(I have to admit I kind of understood the mobsters. They have the best motive after Nicolas Cage. These people are murdering all their friends and co-workers, of course they want them dead.)
I guess the comic book this is based on is by the same guy that wrote the one WANTED was based on. Makes sense. Both are hollow and derivative and seem overly convinced of their own genius. Both have weiners for main characters, but the one in KICK-ASS gets the edge for being less douchey. On the other hand WANTED has the funnier action scenes. KICK-ASS has Nic Cage, but you gotta admit Angelina Jolie was really cool in WANTED, so the supporting grown up category is a wash. Both have an ending that sets up a lame unwanted sequel, but KICK-ASS’s is worse since it doesn’t seem to realize that ending the exact same way as SPIDERMAN doesn’t count as “commenting on” SPIDERMAN. What is this, one of those EPIC MOVIE type deals? A reference is just a reference. If you want it to be a joke or make a point you gotta add substance.
I guess ultimately WANTED kind of rubbed me the wrong way more than KICK-ASS, but kept my interest more. I’m leaning toward WANTED being better, but I’ll be generous and call it a tie.
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I’m not sure about writing this next part, because I don’t want to insult anybody or piss on anybody’s parade. There’s just no sense in parades getting pee on them. So I mean it only as constructive criticism, but I kind of feel like I gotta call bullshit on the amount of hype my internetical colleagues have been giving this thing.
Ordinarily I would just shrug off a movie like this and forget about it, but some of the people I read have been raving about it since it played Harry’s Butt-numb-a-thon months ago. Maybe it’s just over my head or something, maybe I just don’t get it, and it only comes across as seeming obvious and empty-headed. But it seems to me like some of these guys have been so invested in the movie since before it was made that they’re projecting things onto it. They’ve covered it from cradle to grave, they’ve done set visits, they’ve interviewed the director, writers and stars, they’ve run exclusive photos and posters and clips and trailers, they all saw it late at night with a crazed Butt-numb-a-thon crowd, and if they could vote for it for president or wear it as an outer skin they would do it.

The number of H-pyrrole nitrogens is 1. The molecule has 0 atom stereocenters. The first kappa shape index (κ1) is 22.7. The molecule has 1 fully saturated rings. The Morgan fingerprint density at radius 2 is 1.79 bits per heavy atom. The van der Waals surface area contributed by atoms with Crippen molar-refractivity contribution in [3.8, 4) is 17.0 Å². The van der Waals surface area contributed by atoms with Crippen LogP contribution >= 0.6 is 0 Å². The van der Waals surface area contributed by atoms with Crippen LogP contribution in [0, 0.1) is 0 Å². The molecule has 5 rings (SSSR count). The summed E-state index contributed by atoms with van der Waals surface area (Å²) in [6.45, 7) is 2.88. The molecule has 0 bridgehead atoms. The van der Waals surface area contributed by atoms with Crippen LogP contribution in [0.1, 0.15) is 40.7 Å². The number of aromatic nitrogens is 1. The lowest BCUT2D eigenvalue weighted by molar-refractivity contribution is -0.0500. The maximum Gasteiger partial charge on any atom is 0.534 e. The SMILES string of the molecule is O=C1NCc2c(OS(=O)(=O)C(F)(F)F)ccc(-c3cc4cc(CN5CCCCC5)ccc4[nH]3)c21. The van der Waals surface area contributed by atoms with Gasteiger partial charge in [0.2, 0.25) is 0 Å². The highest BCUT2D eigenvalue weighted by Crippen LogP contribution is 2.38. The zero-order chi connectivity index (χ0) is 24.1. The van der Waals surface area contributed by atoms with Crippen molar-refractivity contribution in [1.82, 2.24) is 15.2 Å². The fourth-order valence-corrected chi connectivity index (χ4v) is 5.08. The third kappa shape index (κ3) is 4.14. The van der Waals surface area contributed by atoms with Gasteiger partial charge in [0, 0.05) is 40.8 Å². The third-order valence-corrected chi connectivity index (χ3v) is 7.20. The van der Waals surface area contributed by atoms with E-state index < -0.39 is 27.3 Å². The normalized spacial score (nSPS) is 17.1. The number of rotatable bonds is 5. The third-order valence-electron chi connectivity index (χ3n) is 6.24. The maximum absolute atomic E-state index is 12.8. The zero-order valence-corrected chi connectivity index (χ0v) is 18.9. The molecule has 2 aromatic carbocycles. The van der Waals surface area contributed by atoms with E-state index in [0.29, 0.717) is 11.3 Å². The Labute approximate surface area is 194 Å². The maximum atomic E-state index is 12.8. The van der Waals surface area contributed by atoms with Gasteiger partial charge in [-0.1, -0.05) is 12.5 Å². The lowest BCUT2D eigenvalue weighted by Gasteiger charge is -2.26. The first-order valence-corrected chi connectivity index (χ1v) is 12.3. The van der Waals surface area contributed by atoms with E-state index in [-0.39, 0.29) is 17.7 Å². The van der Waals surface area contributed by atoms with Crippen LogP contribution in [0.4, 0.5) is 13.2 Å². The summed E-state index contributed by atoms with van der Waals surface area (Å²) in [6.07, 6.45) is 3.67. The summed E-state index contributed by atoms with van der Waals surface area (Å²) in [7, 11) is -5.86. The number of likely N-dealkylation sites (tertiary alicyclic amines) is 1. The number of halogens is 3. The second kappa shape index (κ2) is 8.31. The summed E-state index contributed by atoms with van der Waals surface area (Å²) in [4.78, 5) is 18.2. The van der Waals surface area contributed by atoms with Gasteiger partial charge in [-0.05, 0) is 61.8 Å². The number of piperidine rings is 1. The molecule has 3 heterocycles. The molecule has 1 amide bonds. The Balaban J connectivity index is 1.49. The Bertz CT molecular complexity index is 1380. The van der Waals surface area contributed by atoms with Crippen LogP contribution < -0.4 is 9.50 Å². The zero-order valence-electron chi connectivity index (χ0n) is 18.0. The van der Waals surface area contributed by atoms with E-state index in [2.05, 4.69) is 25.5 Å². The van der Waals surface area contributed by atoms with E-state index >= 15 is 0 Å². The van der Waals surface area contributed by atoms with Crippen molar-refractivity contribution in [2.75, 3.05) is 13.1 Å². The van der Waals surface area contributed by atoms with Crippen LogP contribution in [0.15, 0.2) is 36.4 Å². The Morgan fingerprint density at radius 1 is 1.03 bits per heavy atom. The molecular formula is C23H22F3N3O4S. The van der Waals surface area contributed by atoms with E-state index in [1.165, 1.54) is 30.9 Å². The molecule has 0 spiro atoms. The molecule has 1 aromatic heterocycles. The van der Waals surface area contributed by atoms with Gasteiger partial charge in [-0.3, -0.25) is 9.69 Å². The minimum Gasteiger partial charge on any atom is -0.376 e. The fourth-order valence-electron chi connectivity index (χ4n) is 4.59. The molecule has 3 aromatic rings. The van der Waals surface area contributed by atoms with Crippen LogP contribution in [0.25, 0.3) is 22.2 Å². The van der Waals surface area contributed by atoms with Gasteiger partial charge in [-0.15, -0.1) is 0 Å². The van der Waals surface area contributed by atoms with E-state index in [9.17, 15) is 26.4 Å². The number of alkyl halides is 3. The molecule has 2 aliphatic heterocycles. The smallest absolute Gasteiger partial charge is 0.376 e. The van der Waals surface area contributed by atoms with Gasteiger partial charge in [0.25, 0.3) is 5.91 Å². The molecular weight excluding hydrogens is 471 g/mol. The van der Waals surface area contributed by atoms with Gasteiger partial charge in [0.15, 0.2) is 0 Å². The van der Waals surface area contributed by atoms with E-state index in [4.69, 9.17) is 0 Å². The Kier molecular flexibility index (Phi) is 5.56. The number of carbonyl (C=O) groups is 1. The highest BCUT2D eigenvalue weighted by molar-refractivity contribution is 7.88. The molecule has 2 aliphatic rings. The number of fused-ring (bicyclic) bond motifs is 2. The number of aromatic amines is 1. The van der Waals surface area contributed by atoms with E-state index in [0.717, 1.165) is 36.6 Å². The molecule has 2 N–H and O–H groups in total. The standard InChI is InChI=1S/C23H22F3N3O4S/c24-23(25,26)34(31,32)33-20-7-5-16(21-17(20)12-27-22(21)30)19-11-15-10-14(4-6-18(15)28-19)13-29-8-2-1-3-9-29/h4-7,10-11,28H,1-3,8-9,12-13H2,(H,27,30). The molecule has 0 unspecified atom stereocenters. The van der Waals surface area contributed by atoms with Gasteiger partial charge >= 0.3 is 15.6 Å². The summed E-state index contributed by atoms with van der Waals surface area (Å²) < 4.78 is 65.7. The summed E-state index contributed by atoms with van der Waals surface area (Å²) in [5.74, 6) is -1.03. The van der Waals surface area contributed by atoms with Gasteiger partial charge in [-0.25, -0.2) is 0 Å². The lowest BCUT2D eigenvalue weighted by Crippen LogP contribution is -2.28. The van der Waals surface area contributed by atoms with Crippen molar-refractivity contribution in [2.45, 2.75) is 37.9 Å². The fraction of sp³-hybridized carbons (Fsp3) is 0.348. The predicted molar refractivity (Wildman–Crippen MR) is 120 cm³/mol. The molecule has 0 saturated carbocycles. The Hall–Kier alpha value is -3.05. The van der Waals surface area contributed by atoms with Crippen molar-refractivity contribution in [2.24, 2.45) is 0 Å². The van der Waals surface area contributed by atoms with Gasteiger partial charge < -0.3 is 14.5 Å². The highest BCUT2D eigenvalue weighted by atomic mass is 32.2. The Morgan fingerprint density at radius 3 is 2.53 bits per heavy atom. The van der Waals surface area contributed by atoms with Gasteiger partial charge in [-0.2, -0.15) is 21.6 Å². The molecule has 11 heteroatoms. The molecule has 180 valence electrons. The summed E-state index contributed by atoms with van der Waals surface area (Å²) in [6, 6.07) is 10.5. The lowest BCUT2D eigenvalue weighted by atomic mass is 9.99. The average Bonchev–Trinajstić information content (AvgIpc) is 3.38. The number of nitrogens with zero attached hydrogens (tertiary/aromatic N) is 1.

Harry, in his defense of the movie from Roger Ebert (which seemed more outraged by Ebert’s response than Ebert seemed about the movie), indirectly compared it to TAXI DRIVER. Drew called the action “just jaw-dropping,” and talked about some EQUILIBRIUM-style strobelight as “a gorgeous nod to the power of the comic page… electrifying, emotional cinema.” Devin Feraci from Chud, stepping outside of his usual Mr. Grumpypants persona to write two separate rave reviews, called it “the single best Western action film I’ve seen in maybe a decade” and Hit Girl “one of the most bad-ass characters to ever hit films. Hit Girl is going to be a fucking phenomenon…”
I’m not doubting their sincerity in loving the movie. And they’re the winners here. I wish I could love it too. I should be happy for them. But it reminds me of why I try to avoid reviewing movies after some minimal contact with the director (like the quote I got from Guillermo Del Toro, or the introduction from David Gordon Green). It seems to me that with their premature canonization of this director (based mostly on two comic book movies he didn’t end up finishing), the personal relationships they have with the filmatists and the in-depth coverage they’ve done of what the movie is supposed to be they maybe built up a movie in their minds that’s not available on screens for the outside world to enjoy. So in the land of internet hyperbole a perfectly fine child performance becomes a breathtaking, star-making moment in cinematic history, McLovin’ putting on a MYSTERY MEN costume for a laugh becomes Christopher Mintz-Plasse’s complete re-invention of his onscreen persona, and a meaningless rehash of comic book cliches becomes a startlingly original statement on the I’m not sure what of comic book something or other.